Beginning to Animate with ActionScript
The actions discussed so far in this chapter, scripts that let you control and test virtually all aspects of the movie clip-appearance, position, draggability, collisions, depth level, and duplication-are the basic tools for animating entirely using ActionScript. While motion tweens and shape tweens are created before playback, ActionScript animation is generated during playback, so it can respond to and change according to your viewer's actions.
The following Flash example is a simple game of tag. It's a good demonstration of how ActionScript can animate objects in response to user events. You create a movie clip that follows your pointer, and if the movie clip catches up to you, you lose the game.
To create a mouse-tracking game:
Create a movie-clip symbol with two keyframes. The first keyframe contains a graphic and a stop action, and the second keyframe contains a "You lose" message (Figure 7).
This cat movie clip displays a cat graphic in Keyframe 1 when it chases your pointer, and a different graphic in Keyframe 2 when you lose the game.
Place an instance of the movie clip on the Stage. In the Instance panel, give it a name. In this example, it's called cat.
Select the instance, and open the Actions panel.
Choose Actions > onClipEvent. Select Enter frame for the event.
Choose Actions > set variable.
In the Variable field of the Actions panel, enter the absolute path of the movie clip, a dot, then the X Position property. The statement should look like the following:
In the Value field, enter the following:
_root.cat._x + (_root._xmouse - _root.cat._x)/10
Check the Expression box next to the Value field. This statement starts with the x position of the cat movie clip and adds the difference between the mouse position and the cat position. If the mouse is to the right of the cat, it adds a positive value. If the mouse is to the left of the cat, it adds a negative value. In either case, the cat gets closer to the mouse. The division by 10 makes sure the cat doesn't immediately jump on the mouse. The increment is small (one-tenth of the distance), so the cat lags behind the position of the mouse.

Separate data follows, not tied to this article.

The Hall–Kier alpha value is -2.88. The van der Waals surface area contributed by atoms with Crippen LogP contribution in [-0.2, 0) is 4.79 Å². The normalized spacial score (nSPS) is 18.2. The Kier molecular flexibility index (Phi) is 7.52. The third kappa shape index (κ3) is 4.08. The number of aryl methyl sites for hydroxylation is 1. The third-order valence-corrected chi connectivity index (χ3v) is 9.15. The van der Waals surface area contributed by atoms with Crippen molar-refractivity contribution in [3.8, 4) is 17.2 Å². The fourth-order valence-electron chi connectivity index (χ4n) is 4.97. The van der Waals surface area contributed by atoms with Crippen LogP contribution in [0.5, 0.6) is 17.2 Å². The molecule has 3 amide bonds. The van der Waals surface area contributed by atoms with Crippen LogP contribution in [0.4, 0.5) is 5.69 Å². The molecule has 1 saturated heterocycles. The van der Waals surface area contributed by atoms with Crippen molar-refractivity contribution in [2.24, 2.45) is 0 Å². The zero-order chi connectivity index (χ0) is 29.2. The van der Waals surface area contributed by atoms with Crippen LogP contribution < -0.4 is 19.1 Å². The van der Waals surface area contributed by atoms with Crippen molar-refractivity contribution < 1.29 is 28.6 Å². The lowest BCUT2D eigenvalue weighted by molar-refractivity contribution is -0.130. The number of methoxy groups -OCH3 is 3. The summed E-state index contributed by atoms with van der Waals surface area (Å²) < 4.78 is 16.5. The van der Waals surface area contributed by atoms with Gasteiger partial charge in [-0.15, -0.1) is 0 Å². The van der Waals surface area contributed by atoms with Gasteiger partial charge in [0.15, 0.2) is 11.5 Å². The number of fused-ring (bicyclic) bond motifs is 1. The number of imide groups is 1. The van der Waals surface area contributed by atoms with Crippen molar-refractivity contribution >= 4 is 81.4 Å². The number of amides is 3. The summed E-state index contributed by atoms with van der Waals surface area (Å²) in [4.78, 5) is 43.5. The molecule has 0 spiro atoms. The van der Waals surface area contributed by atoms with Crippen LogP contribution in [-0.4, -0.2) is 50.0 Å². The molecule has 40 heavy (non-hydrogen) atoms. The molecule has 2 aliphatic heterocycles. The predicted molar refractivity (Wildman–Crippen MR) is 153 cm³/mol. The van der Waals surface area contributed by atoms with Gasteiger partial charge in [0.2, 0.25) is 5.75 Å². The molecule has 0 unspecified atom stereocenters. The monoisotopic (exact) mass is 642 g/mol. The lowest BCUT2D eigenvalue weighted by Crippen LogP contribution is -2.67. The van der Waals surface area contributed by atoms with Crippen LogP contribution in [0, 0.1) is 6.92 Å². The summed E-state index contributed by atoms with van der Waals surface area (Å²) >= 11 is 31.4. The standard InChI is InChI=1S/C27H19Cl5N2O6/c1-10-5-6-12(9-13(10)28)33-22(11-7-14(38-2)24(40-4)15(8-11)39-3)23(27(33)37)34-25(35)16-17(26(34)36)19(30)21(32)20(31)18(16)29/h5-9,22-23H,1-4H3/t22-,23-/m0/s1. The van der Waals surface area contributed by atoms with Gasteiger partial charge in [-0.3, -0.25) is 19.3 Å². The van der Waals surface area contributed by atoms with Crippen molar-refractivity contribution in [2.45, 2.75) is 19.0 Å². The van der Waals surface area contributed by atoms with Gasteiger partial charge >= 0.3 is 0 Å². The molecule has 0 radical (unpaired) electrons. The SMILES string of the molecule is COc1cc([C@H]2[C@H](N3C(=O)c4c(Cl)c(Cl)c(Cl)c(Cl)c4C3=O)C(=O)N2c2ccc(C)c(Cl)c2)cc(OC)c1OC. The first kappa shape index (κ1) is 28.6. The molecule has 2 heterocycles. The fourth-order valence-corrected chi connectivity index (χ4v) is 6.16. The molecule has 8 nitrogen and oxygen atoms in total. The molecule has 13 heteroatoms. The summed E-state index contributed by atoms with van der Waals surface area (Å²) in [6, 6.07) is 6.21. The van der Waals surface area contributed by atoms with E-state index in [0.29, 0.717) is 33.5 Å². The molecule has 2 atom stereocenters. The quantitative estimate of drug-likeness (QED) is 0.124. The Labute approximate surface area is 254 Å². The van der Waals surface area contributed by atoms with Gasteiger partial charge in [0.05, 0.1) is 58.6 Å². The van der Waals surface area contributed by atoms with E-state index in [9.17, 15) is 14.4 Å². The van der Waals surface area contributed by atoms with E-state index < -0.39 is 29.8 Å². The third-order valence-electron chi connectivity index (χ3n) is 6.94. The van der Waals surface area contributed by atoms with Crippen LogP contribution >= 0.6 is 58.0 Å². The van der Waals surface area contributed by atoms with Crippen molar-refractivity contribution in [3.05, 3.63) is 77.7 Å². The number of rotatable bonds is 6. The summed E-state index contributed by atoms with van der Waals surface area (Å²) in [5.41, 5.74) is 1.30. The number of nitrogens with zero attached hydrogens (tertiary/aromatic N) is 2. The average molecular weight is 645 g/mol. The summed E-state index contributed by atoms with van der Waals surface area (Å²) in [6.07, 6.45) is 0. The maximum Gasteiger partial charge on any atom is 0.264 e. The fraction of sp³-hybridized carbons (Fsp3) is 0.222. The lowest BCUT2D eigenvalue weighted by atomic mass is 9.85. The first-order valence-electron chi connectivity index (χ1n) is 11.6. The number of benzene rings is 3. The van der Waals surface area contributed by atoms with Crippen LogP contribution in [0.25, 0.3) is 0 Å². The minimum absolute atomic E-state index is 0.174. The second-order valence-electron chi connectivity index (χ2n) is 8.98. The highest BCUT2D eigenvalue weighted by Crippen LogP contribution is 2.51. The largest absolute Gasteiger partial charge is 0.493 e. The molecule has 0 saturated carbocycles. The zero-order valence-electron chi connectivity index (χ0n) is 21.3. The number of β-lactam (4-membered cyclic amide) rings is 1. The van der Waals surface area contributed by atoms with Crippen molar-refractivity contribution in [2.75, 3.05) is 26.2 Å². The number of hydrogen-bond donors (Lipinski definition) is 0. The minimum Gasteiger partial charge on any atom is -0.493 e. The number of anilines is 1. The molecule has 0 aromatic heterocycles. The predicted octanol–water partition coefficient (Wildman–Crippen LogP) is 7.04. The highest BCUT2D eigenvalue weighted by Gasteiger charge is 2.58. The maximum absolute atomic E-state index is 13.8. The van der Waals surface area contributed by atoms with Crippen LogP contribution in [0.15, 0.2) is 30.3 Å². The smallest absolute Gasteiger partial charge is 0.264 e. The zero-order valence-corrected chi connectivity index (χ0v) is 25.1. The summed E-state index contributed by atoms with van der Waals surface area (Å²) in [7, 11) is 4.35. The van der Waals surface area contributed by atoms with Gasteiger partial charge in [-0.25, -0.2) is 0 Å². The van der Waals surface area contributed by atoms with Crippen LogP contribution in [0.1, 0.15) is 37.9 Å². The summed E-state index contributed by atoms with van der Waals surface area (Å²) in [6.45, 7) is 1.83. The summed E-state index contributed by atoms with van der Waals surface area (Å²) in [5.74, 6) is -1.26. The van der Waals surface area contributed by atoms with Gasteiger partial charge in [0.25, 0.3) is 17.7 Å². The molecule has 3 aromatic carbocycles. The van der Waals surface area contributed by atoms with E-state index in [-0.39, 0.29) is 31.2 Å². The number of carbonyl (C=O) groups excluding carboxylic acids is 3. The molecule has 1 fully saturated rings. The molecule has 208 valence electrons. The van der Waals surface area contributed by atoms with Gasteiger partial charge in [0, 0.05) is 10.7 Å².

Choose Actions > set variable. In the Variable field and Value field, enter the same information for the y coordinates as for the x coordinates (Figure 8).
The x and y positions of the cat movie-clip instance change according to the position of the pointer.
Choose Actions > if.
In the Condition field, enter the following:
_root.cat.hitTest(_root._xmouse, _root._ymouse, true)
This statement uses the hitTest method to test whether the x and y positions of the mouse intersect the cat movie clip. The shapeflag argument is set to true so that only the graphics of the cat movie clip are considered, rather than the entire bounding box (Figure 9).
The condition checks if the pointer intersects the cat movie-clip instance.
Choose Actions > evaluate. Enter the target path for the cat movie clip, a dot, and the nextFrame() method.
When the hitTest returns true, the cat movie clip goes to the next frame, displaying the "You lose" message (Figure 10).
The cat movie clip advances to the next frame in its Timeline.
Chose Actions > setProperty.
From the Property pull-down menu, select Name. In the Target field, enter the absolute path of the cat movie clip. Check the Expression box. In the Value field, enter a new name (Figure 11).
The instance name of the cat movie clip changes, preventing the first set of action statements from moving the cat movie clip around any more.
These parameters for setProperty change the instance name of the cat movie clip to youLoseMessage.
Test your movie (Figure 12).
The ActionScript assigned to the cat movie clip instance (top) provides all the interactivity for the mouse-chasing game. The cat movie clip chases the pointer (left) and displays a message that was hidden on frame 2 of its Timeline when it intersects with the pointer (right).